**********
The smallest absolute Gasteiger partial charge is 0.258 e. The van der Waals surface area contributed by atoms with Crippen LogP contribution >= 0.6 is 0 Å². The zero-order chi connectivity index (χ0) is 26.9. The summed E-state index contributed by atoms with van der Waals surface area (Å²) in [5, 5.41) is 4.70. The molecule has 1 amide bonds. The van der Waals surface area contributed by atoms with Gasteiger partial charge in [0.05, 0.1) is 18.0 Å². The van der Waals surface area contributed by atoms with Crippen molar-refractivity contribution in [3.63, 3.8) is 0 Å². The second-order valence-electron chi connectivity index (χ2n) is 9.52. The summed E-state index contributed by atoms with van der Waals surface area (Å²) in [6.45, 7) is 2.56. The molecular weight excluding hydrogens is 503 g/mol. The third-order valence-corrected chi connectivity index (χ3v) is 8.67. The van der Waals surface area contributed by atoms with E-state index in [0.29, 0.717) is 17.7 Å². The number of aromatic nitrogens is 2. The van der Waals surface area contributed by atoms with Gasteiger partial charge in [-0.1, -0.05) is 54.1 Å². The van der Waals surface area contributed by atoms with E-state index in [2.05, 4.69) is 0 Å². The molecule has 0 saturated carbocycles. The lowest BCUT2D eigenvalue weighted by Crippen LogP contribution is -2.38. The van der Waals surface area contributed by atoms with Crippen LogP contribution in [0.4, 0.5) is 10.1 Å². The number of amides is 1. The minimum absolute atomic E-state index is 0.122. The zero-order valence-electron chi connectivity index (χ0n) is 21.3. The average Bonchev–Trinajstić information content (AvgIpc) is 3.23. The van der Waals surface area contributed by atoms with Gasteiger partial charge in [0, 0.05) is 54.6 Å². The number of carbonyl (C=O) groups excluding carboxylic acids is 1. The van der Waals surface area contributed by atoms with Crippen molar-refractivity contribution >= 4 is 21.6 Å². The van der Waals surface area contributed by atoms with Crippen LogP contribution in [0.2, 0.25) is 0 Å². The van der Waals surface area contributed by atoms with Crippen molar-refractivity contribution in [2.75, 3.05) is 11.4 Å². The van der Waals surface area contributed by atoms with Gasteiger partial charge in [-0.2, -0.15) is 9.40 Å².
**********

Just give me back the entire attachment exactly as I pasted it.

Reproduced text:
The smallest absolute Gasteiger partial charge is 0.258 e. The van der Waals surface area contributed by atoms with Crippen LogP contribution >= 0.6 is 0 Å². The zero-order chi connectivity index (χ0) is 26.9. The summed E-state index contributed by atoms with van der Waals surface area (Å²) in [5, 5.41) is 4.70. The molecule has 1 amide bonds. The van der Waals surface area contributed by atoms with Gasteiger partial charge in [0.05, 0.1) is 18.0 Å². The van der Waals surface area contributed by atoms with Crippen molar-refractivity contribution in [3.63, 3.8) is 0 Å². The second-order valence-electron chi connectivity index (χ2n) is 9.52. The summed E-state index contributed by atoms with van der Waals surface area (Å²) in [6.45, 7) is 2.56. The molecular weight excluding hydrogens is 503 g/mol. The third-order valence-corrected chi connectivity index (χ3v) is 8.67. The van der Waals surface area contributed by atoms with E-state index in [0.29, 0.717) is 17.7 Å². The number of aromatic nitrogens is 2. The van der Waals surface area contributed by atoms with Gasteiger partial charge in [-0.1, -0.05) is 54.1 Å². The van der Waals surface area contributed by atoms with E-state index in [2.05, 4.69) is 0 Å². The molecule has 0 saturated carbocycles. The lowest BCUT2D eigenvalue weighted by Crippen LogP contribution is -2.38. The van der Waals surface area contributed by atoms with Crippen LogP contribution in [0.4, 0.5) is 10.1 Å². The number of amides is 1. The minimum absolute atomic E-state index is 0.122. The zero-order valence-electron chi connectivity index (χ0n) is 21.3. The average Bonchev–Trinajstić information content (AvgIpc) is 3.23. The van der Waals surface area contributed by atoms with Gasteiger partial charge in [0, 0.05) is 54.6 Å². The number of carbonyl (C=O) groups excluding carboxylic acids is 1. The van der Waals surface area contributed by atoms with Crippen molar-refractivity contribution >= 4 is 21.6 Å². The van der Waals surface area contributed by atoms with Crippen LogP contribution in [0.2, 0.25) is 0 Å². The van der Waals surface area contributed by atoms with Crippen molar-refractivity contribution in [2.75, 3.05) is 11.4 Å². The van der Waals surface area contributed by atoms with Gasteiger partial charge in [-0.2, -0.15) is 9.40 Å².